Inventory valuation methods are an important part of inventory management, allowing you to calculate COGS and put a value on your remaining inventory levels. In this article, we explore these but be sure to read to the end to learn how to handle calculations when performing one of these methods.
Counting your inventory at the end of a period is no fun task, especially when there are several ways you can calculate how much you’ve sold and how many items are going to be carried over into the next period.
No one wants to do it,and there’s no enjoyment in it,but as a Navy Seal once said in an inspirational YouTube video, you got to “Make your bed.”
That’s why we’veinvestigatedthe different types ofinventory valuation methodsyour businesscan use when checking in on your stock levels.
Butwhy are inventory valuations important?
Production costs change over time due to inflation or bottlenecks on your shop floor, so these methods allow you to work out the actual value of your products.
But, as welook intowhat is the purpose of inventory valuation methods, we’re going to give you the secret to, regardless of whichone youdecideto use,optimizing them for your business.
So, in this article, we’re going to look atwhat areinventory valuation methods,some of theinventory valuation methodsexamples, and thebesttool for making them work.
What Are Inventory Valuation Methods?
Inventory valuation methodsarean importantinventory managementpractice of applying a monetary valuetoa manufacturer’sproducts, that make up their inventory at the end of a reporting period.
The idea is that the costs to produce products change over time and performing one of the manyinventory valuation methodsallows you to allocate costs correctly to your sales and your remaining inventory.
So, when looking atwhat is the purpose ofinventory valuation methods, you need to understandhowis inventory valuationcalculated.
And the key aspect of theinventory methodsis calculating yourcost of goods sold(COGS)– which appears as a current asset on a balance sheet –andyour current inventory levelsatthe end of a reporting period– as an expense.
Regardless of whichinventory methodsyou decide to use, it doesn’t include the administrative or selling costs of inventory.
However, the coststhat areassociated withinventory valuation methodsare:
— Handling; and
— Any import duties.
So,you knowwhatis the purpose ofinventory valuation methods,butnowcomes the difficult part,actually choosinga method!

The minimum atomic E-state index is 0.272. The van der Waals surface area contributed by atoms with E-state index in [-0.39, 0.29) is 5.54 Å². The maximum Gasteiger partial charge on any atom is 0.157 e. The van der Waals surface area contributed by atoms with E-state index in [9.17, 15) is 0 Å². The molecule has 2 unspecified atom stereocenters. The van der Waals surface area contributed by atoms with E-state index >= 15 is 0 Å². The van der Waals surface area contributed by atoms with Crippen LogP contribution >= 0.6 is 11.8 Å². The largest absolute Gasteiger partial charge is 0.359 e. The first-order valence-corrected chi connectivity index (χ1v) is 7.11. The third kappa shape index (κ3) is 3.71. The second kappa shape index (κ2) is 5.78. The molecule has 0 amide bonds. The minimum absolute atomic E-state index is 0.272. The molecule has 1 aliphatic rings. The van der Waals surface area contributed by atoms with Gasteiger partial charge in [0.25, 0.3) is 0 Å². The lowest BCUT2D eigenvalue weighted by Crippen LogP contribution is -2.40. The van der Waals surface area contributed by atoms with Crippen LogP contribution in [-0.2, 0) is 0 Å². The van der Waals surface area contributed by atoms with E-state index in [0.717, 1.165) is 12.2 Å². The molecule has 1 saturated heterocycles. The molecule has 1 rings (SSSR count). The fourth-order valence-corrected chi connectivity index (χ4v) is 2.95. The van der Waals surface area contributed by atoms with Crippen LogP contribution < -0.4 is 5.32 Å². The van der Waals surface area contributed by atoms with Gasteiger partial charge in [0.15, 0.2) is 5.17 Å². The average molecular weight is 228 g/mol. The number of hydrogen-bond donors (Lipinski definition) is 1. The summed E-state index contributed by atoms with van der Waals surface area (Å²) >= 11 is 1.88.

Let’s look at each tactic, theirinventory valuation methodsexamples, along with their advantages and disadvantages.
The First-in-First-Out Method (FIFO)
First in, first out is probably one of the most utilizedinventory valuation methodsused by modern product-making businesses, especially ones that handle perishable goods.
When practicing FIFO, a business is aiming to sell the products they manufactured in the order they were created.
To simplify the process, your oldest products in stock are the first to be sold.
Tracking the finances of FIFO means that you simply charge the older inventory to the cost of goods sold (COGS) as soon as it’s sold and calculate the remaining costs of inventory left on the shelf at the end ofareportingperiod.
An Example of FIFO
There’s an entrepreneur who makes t-shirts with some post-modern slogan which they believe is going to sell like hotcakes.
The maker manufactures100 t-shirts that cost $10 to produce.
At the end of the month, the trendy designer managed to sell 34 shirts.
Using FIFO, the calculation would look like this:
COGS= (34 t-shirts x $10 FIFO cost) = $340
Then the business will need to calculate the cost of inventory that wasn’t sold andis carried over to next month:
Remaining Inventory Value= (66 shirts x $10 cost to make) = $660
Advantages and Disadvantages of Using FIFO
The four distinct advantages to usinginventory valuation methodssuch as FIFO is:
— It’s very easy to apply;
— The flow of costs corresponds with the actual physical flow of goods;
— It eliminates the chance to manipulate income; and
— The balance sheet is more likely to approximate the current market value.
FIFO removes the cost from the oldest units in inventory as soon as the company sells them.
These advantages experienced from using FIFO to manage inventory means any products produced toward the end of a period don’t affect the COGS or net income.
However, a disadvantage to using FIFO includes the recognition of paper profits, and a bigger tax burden if used for tax purposes in a period of inflation.